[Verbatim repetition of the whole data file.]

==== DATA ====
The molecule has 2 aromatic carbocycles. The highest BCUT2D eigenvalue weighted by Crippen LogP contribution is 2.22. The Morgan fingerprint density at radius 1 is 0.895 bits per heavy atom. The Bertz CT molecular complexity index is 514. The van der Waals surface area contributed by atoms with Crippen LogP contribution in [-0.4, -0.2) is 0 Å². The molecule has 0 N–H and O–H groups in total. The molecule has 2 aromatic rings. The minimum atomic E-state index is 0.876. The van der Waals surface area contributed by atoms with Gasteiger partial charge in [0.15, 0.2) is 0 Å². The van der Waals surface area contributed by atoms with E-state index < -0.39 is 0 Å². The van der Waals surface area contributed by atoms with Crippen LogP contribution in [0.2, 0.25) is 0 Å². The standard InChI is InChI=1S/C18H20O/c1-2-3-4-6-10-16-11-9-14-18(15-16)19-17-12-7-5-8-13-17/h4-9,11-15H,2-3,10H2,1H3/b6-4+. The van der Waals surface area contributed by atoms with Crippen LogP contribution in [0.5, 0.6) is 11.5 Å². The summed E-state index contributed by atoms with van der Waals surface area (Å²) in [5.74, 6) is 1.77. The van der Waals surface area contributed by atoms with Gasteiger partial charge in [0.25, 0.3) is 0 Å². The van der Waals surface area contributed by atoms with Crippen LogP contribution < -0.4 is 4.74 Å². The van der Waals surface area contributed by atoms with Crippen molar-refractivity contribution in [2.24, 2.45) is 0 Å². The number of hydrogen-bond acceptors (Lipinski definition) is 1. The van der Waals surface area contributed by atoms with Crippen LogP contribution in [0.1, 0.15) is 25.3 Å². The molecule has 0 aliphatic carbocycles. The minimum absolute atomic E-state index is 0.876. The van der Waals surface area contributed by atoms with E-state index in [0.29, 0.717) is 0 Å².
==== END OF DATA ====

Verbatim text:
The molecule has 2 aromatic carbocycles. The highest BCUT2D eigenvalue weighted by Crippen LogP contribution is 2.22. The Morgan fingerprint density at radius 1 is 0.895 bits per heavy atom. The Bertz CT molecular complexity index is 514. The van der Waals surface area contributed by atoms with Crippen LogP contribution in [-0.4, -0.2) is 0 Å². The molecule has 0 N–H and O–H groups in total. The molecule has 2 aromatic rings. The minimum atomic E-state index is 0.876. The van der Waals surface area contributed by atoms with Gasteiger partial charge in [0.15, 0.2) is 0 Å². The van der Waals surface area contributed by atoms with E-state index < -0.39 is 0 Å². The van der Waals surface area contributed by atoms with Crippen LogP contribution in [0.2, 0.25) is 0 Å². The standard InChI is InChI=1S/C18H20O/c1-2-3-4-6-10-16-11-9-14-18(15-16)19-17-12-7-5-8-13-17/h4-9,11-15H,2-3,10H2,1H3/b6-4+. The van der Waals surface area contributed by atoms with Crippen LogP contribution in [0.5, 0.6) is 11.5 Å². The summed E-state index contributed by atoms with van der Waals surface area (Å²) in [5.74, 6) is 1.77. The van der Waals surface area contributed by atoms with Gasteiger partial charge in [0.25, 0.3) is 0 Å². The van der Waals surface area contributed by atoms with Crippen LogP contribution < -0.4 is 4.74 Å². The van der Waals surface area contributed by atoms with Crippen molar-refractivity contribution in [2.24, 2.45) is 0 Å². The number of hydrogen-bond acceptors (Lipinski definition) is 1. The van der Waals surface area contributed by atoms with Crippen LogP contribution in [0.1, 0.15) is 25.3 Å². The molecule has 0 aliphatic carbocycles. The minimum absolute atomic E-state index is 0.876. The van der Waals surface area contributed by atoms with E-state index in [0.29, 0.717) is 0 Å².